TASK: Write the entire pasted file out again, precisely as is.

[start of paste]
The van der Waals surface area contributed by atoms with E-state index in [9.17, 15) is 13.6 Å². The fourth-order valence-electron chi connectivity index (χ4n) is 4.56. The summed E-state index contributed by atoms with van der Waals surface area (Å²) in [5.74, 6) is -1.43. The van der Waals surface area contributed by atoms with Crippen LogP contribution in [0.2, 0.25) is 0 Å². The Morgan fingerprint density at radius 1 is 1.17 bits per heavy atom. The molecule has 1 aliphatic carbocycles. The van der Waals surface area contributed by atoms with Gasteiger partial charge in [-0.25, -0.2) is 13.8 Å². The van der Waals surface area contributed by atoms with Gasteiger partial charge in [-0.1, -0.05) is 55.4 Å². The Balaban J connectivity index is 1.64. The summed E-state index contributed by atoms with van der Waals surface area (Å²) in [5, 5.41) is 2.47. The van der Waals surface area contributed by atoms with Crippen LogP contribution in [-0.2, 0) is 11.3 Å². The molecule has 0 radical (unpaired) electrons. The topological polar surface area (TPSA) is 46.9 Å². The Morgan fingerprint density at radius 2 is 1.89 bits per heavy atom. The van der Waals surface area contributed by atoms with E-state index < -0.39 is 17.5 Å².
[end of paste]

The van der Waals surface area contributed by atoms with E-state index in [9.17, 15) is 13.6 Å². The fourth-order valence-electron chi connectivity index (χ4n) is 4.56. The summed E-state index contributed by atoms with van der Waals surface area (Å²) in [5.74, 6) is -1.43. The van der Waals surface area contributed by atoms with Crippen LogP contribution in [0.2, 0.25) is 0 Å². The Morgan fingerprint density at radius 1 is 1.17 bits per heavy atom. The molecule has 1 aliphatic carbocycles. The van der Waals surface area contributed by atoms with Gasteiger partial charge in [-0.25, -0.2) is 13.8 Å². The van der Waals surface area contributed by atoms with Gasteiger partial charge in [-0.1, -0.05) is 55.4 Å². The Balaban J connectivity index is 1.64. The summed E-state index contributed by atoms with van der Waals surface area (Å²) in [5, 5.41) is 2.47. The van der Waals surface area contributed by atoms with Crippen LogP contribution in [-0.2, 0) is 11.3 Å². The molecule has 0 radical (unpaired) electrons. The topological polar surface area (TPSA) is 46.9 Å². The Morgan fingerprint density at radius 2 is 1.89 bits per heavy atom. The van der Waals surface area contributed by atoms with E-state index < -0.39 is 17.5 Å².